Havana Redux—Just One More

Havana Redux—Just One More

The Interjet flight of Mexico City was taxiing toward take-off. I was getting settled in my seat, watching the plane’s nose camera point toward the runway. As the engines roared to full take-off RPMs, a strong sensation pulsed through me: I can’t wait for my first cigar in Havana.

Now that thought might seem strange to those of who have followed my blog and my cigar smoking habits for years; but the truth is I smoke less frequently than when I was in New York putting at Cigar Aficionado and being a full member of the tasting panel. Today, my anticipation for a perfect smoking moment is greater than it has ever been.

A few hours later, after navigating Havana immigration and customs and hopping into our rental car for the week with Machin, our driver, guide and friend, and checking into my hotel room, I was headed off to dinner at El Aljibe. That first cigar was still in my future, and my anticipation was building.

El Aljibe, the best roast chicken kitchen in Havana, remains my First Night tradition after I arrive in Cuba. While the restaurant now welcomes hoards of cruise ship visitors, by 8:45 p.m., they have cleared out to head back to their floating hotels and the restaurant reverts to its quaint, thatched roof, quiet ambience. The good news about being on the cruise ship circuit is that the restaurant gets plenty of ingredients to keep up with the tourist demand; so the chicken was freshly roasted, the rice and beans were steaming and the French fries were still hot. 

Finally, as I finished my last sip of Ribera del Duero Spanish red and asked for a glass of Santiago rum, I reached into my pocket and pulled out a 2010 vintage Cohiba Behike 52, Cigar Aficionado’s Cigar of the Year for that year. The first puff was magic and the cocoa bean and earthy flavors filled my palate with a richness that lingered through the long finish. Non-blind it’s easily a 97- or 98-point cigar.

The best part of the evening was being surrounded by my friends who I invite en masse to join in the First Night festivities. A Canadian who wrote a great book on Partagás. A Brit who lives in Havana and has managed our travel arrangements here for 20 years. A Cuban who used to be our press contact at Habanos S.A. and remains one of the most knowledgeable people I know. And a friend from Mexico who I see frequently in my hometown, Queretaro. And my driver, Machin, who is a new dad. I got caught up with everyone’s lives and life in Havana.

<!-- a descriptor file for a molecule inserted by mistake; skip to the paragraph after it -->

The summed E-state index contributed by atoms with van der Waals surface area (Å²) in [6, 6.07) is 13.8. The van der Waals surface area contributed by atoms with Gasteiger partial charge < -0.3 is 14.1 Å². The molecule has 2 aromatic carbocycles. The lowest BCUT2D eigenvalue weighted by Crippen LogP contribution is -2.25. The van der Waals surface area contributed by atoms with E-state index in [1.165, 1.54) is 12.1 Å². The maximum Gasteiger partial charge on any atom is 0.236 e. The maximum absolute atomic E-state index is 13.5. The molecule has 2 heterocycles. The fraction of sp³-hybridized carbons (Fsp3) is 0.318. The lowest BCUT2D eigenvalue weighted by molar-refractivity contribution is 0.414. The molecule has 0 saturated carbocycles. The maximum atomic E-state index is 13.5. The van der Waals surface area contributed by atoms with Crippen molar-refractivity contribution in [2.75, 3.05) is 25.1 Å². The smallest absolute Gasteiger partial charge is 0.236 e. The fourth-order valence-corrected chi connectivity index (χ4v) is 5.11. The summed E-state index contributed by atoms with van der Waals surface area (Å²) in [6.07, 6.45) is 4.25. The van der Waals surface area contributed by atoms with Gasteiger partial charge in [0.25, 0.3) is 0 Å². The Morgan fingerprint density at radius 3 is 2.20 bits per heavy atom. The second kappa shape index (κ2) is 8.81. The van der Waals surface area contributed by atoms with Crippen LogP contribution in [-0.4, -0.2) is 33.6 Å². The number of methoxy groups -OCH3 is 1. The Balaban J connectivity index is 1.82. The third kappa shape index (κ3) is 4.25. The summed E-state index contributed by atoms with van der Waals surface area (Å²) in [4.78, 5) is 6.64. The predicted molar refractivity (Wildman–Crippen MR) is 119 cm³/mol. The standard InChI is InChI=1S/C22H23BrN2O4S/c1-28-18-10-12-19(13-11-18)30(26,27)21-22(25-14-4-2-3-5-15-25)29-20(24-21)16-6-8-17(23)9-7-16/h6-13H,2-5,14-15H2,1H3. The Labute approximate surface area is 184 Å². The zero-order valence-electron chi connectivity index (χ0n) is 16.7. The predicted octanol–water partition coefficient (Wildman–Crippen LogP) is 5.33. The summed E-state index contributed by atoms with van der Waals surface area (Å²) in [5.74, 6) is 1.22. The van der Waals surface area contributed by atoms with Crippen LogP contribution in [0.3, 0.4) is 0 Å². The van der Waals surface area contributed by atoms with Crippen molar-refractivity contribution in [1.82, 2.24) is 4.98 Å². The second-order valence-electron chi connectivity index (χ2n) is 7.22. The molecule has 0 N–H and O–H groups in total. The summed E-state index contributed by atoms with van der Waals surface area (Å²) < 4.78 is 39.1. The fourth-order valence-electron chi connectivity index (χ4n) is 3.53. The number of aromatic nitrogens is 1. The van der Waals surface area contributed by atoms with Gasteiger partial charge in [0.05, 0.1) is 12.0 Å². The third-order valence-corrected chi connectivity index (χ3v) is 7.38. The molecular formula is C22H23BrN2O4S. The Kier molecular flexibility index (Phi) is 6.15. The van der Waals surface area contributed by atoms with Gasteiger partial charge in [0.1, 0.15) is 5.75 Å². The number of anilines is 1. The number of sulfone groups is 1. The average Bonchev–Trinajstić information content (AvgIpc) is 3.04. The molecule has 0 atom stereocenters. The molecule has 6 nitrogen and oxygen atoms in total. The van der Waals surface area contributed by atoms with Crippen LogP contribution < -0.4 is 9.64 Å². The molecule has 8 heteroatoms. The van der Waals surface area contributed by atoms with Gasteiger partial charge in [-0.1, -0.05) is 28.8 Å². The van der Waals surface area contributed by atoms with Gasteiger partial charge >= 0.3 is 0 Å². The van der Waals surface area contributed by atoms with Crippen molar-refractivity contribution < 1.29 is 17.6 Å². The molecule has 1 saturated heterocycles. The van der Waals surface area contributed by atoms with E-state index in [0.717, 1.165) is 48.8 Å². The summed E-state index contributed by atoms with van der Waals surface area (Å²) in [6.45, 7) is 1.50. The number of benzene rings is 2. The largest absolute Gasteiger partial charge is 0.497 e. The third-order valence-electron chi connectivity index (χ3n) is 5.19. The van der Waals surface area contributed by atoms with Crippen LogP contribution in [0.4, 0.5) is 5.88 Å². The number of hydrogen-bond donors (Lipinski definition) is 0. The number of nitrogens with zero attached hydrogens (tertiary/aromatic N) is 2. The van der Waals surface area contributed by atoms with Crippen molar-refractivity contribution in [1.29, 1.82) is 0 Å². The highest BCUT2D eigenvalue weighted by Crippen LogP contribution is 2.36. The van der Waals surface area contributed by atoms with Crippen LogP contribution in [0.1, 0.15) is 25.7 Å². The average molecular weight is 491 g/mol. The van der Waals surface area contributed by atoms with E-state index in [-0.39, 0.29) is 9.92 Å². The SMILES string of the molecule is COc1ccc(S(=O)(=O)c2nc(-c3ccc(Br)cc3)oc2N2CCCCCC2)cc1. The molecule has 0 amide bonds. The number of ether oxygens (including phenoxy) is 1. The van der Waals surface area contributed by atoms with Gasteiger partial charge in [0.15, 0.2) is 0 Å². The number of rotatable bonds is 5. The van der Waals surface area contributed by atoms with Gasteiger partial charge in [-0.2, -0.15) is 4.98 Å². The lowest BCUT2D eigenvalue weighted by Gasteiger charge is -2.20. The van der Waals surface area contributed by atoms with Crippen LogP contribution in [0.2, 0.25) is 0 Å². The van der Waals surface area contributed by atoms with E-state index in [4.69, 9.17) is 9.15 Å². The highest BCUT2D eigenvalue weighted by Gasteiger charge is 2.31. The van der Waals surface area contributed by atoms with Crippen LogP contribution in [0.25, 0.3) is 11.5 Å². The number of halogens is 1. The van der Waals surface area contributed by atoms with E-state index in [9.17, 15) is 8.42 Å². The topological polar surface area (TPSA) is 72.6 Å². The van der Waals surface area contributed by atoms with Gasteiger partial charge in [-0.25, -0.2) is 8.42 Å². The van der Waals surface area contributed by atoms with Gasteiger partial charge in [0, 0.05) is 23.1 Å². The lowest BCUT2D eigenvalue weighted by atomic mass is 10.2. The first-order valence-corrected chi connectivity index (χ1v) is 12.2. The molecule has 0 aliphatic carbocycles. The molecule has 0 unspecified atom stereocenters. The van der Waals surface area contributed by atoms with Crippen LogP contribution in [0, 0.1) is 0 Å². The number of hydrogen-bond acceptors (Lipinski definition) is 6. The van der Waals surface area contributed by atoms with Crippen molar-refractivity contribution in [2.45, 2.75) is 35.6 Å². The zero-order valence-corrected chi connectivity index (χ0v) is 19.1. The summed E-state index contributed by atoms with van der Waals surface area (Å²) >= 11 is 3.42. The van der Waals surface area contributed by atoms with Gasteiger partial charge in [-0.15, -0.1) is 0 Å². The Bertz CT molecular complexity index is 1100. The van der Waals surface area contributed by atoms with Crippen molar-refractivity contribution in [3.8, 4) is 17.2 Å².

I have to confess. I made a rookie First Night mistake.

After the rum, my cigar was still lit, and my British friend Toby said, “There’s great music at Tocororo tonight,” which happens to be one of my favorite bars in the city, especially when there is live music. “Let’s go there,” he insisted. I demurred, remembering that I had a long week of work and partying ahead of me. But Toby said, “Oh, come on, just one drink.”

In a rare loss of reason, I said to myself that I had slept at the Mexico City airport the night before, so I wasn’t working off a 4 a.m. wake-up to catch my flight and it was only 11 p.m. So I said to Toby, “Sure. Why not?”

During the course of the next three hours, “just one drink” turned into “just one more drink,” which is now the official motto of the week of the 21st annual Festival de Habanos. When I woke up at 7:30 to rush to the convention center to get my credentials for the festival, my first bleary-eyed thought was, “I’m going to kill Toby.”

But, of course, after a few daylight hours, I only had fond memories of a great meal, my first cigar in Cuba, a wonderful evening of live music and the lingering taste of too much rum.

Now for one more cigar.